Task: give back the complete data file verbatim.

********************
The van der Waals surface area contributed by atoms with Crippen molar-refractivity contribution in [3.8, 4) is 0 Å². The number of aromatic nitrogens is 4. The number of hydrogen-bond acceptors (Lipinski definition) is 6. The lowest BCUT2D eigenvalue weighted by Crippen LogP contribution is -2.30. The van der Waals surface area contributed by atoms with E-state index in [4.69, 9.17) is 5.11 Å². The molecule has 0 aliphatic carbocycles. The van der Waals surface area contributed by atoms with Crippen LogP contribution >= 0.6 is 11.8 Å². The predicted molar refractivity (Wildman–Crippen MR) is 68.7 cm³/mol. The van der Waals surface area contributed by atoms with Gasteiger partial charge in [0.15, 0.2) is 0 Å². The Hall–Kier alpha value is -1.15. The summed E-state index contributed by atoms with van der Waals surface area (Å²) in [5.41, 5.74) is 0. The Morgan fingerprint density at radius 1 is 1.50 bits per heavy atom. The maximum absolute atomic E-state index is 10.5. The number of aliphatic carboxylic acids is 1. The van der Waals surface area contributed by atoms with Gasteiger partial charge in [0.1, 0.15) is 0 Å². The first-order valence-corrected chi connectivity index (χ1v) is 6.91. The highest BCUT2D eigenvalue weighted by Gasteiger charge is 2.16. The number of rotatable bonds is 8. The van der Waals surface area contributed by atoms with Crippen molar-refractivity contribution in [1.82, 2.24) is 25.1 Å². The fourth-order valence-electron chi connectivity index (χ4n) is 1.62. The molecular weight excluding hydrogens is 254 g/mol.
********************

The van der Waals surface area contributed by atoms with Crippen molar-refractivity contribution in [3.8, 4) is 0 Å². The number of aromatic nitrogens is 4. The number of hydrogen-bond acceptors (Lipinski definition) is 6. The lowest BCUT2D eigenvalue weighted by Crippen LogP contribution is -2.30. The van der Waals surface area contributed by atoms with E-state index in [4.69, 9.17) is 5.11 Å². The molecule has 0 aliphatic carbocycles. The van der Waals surface area contributed by atoms with Crippen LogP contribution >= 0.6 is 11.8 Å². The predicted molar refractivity (Wildman–Crippen MR) is 68.7 cm³/mol. The van der Waals surface area contributed by atoms with Gasteiger partial charge in [0.15, 0.2) is 0 Å². The Hall–Kier alpha value is -1.15. The summed E-state index contributed by atoms with van der Waals surface area (Å²) in [5.41, 5.74) is 0. The Morgan fingerprint density at radius 1 is 1.50 bits per heavy atom. The maximum absolute atomic E-state index is 10.5. The number of aliphatic carboxylic acids is 1. The van der Waals surface area contributed by atoms with Gasteiger partial charge in [0.1, 0.15) is 0 Å². The first-order valence-corrected chi connectivity index (χ1v) is 6.91. The highest BCUT2D eigenvalue weighted by Gasteiger charge is 2.16. The number of rotatable bonds is 8. The van der Waals surface area contributed by atoms with Crippen molar-refractivity contribution in [1.82, 2.24) is 25.1 Å². The fourth-order valence-electron chi connectivity index (χ4n) is 1.62. The molecular weight excluding hydrogens is 254 g/mol.